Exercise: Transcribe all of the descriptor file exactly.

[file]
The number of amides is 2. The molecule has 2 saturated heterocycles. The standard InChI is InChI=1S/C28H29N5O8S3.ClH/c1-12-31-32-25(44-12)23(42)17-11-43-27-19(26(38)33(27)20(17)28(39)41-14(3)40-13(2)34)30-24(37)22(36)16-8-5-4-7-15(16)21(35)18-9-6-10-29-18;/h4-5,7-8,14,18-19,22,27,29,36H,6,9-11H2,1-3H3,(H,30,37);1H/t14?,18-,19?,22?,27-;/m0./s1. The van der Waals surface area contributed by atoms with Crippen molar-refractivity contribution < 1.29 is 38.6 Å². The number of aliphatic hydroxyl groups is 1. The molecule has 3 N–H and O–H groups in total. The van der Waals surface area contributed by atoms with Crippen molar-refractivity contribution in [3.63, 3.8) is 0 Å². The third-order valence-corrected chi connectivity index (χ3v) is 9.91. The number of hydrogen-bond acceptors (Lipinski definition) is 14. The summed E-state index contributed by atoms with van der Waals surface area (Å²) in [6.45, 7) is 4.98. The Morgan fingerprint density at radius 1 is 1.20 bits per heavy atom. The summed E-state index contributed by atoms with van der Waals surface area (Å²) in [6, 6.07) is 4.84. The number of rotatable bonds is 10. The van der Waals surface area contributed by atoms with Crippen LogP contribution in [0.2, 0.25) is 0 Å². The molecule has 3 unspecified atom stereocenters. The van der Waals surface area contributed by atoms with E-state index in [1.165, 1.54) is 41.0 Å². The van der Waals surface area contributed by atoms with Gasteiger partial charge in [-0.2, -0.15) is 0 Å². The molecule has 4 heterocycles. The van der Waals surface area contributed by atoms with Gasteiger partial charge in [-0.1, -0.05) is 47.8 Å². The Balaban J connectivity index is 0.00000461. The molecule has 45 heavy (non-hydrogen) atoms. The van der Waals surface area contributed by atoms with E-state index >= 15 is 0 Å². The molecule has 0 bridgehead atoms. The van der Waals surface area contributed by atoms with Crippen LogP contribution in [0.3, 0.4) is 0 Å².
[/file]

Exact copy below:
The number of amides is 2. The molecule has 2 saturated heterocycles. The standard InChI is InChI=1S/C28H29N5O8S3.ClH/c1-12-31-32-25(44-12)23(42)17-11-43-27-19(26(38)33(27)20(17)28(39)41-14(3)40-13(2)34)30-24(37)22(36)16-8-5-4-7-15(16)21(35)18-9-6-10-29-18;/h4-5,7-8,14,18-19,22,27,29,36H,6,9-11H2,1-3H3,(H,30,37);1H/t14?,18-,19?,22?,27-;/m0./s1. The van der Waals surface area contributed by atoms with Crippen molar-refractivity contribution < 1.29 is 38.6 Å². The number of aliphatic hydroxyl groups is 1. The molecule has 3 N–H and O–H groups in total. The van der Waals surface area contributed by atoms with Crippen molar-refractivity contribution in [3.63, 3.8) is 0 Å². The third-order valence-corrected chi connectivity index (χ3v) is 9.91. The number of hydrogen-bond acceptors (Lipinski definition) is 14. The summed E-state index contributed by atoms with van der Waals surface area (Å²) in [6.45, 7) is 4.98. The Morgan fingerprint density at radius 1 is 1.20 bits per heavy atom. The summed E-state index contributed by atoms with van der Waals surface area (Å²) in [6, 6.07) is 4.84. The number of rotatable bonds is 10. The van der Waals surface area contributed by atoms with Crippen LogP contribution in [0.2, 0.25) is 0 Å². The molecule has 3 unspecified atom stereocenters. The van der Waals surface area contributed by atoms with E-state index in [1.165, 1.54) is 41.0 Å². The van der Waals surface area contributed by atoms with Gasteiger partial charge in [-0.2, -0.15) is 0 Å². The molecule has 4 heterocycles. The van der Waals surface area contributed by atoms with Gasteiger partial charge in [-0.1, -0.05) is 47.8 Å². The Balaban J connectivity index is 0.00000461. The molecule has 45 heavy (non-hydrogen) atoms. The van der Waals surface area contributed by atoms with E-state index >= 15 is 0 Å². The molecule has 0 bridgehead atoms. The van der Waals surface area contributed by atoms with Crippen LogP contribution in [0.3, 0.4) is 0 Å².